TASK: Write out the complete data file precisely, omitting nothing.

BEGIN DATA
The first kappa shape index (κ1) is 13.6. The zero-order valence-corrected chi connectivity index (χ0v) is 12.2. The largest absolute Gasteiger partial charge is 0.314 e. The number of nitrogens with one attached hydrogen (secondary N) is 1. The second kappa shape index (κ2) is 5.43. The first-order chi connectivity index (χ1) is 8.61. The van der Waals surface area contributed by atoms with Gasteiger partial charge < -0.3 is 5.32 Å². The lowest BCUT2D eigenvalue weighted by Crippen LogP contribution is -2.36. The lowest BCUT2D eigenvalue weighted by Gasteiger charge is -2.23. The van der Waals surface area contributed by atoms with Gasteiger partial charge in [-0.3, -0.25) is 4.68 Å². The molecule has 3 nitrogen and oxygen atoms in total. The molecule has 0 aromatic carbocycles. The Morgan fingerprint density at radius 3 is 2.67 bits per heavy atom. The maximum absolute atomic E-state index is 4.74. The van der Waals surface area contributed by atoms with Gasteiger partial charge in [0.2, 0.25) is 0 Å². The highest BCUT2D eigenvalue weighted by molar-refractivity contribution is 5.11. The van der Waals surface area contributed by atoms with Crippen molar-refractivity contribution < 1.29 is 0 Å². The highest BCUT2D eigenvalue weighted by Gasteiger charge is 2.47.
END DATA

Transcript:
The first kappa shape index (κ1) is 13.6. The zero-order valence-corrected chi connectivity index (χ0v) is 12.2. The largest absolute Gasteiger partial charge is 0.314 e. The number of nitrogens with one attached hydrogen (secondary N) is 1. The second kappa shape index (κ2) is 5.43. The first-order chi connectivity index (χ1) is 8.61. The van der Waals surface area contributed by atoms with Gasteiger partial charge < -0.3 is 5.32 Å². The lowest BCUT2D eigenvalue weighted by Crippen LogP contribution is -2.36. The lowest BCUT2D eigenvalue weighted by Gasteiger charge is -2.23. The van der Waals surface area contributed by atoms with Gasteiger partial charge in [-0.3, -0.25) is 4.68 Å². The molecule has 3 nitrogen and oxygen atoms in total. The molecule has 0 aromatic carbocycles. The Morgan fingerprint density at radius 3 is 2.67 bits per heavy atom. The maximum absolute atomic E-state index is 4.74. The van der Waals surface area contributed by atoms with Gasteiger partial charge in [0.2, 0.25) is 0 Å². The highest BCUT2D eigenvalue weighted by molar-refractivity contribution is 5.11. The van der Waals surface area contributed by atoms with Crippen molar-refractivity contribution < 1.29 is 0 Å². The highest BCUT2D eigenvalue weighted by Gasteiger charge is 2.47.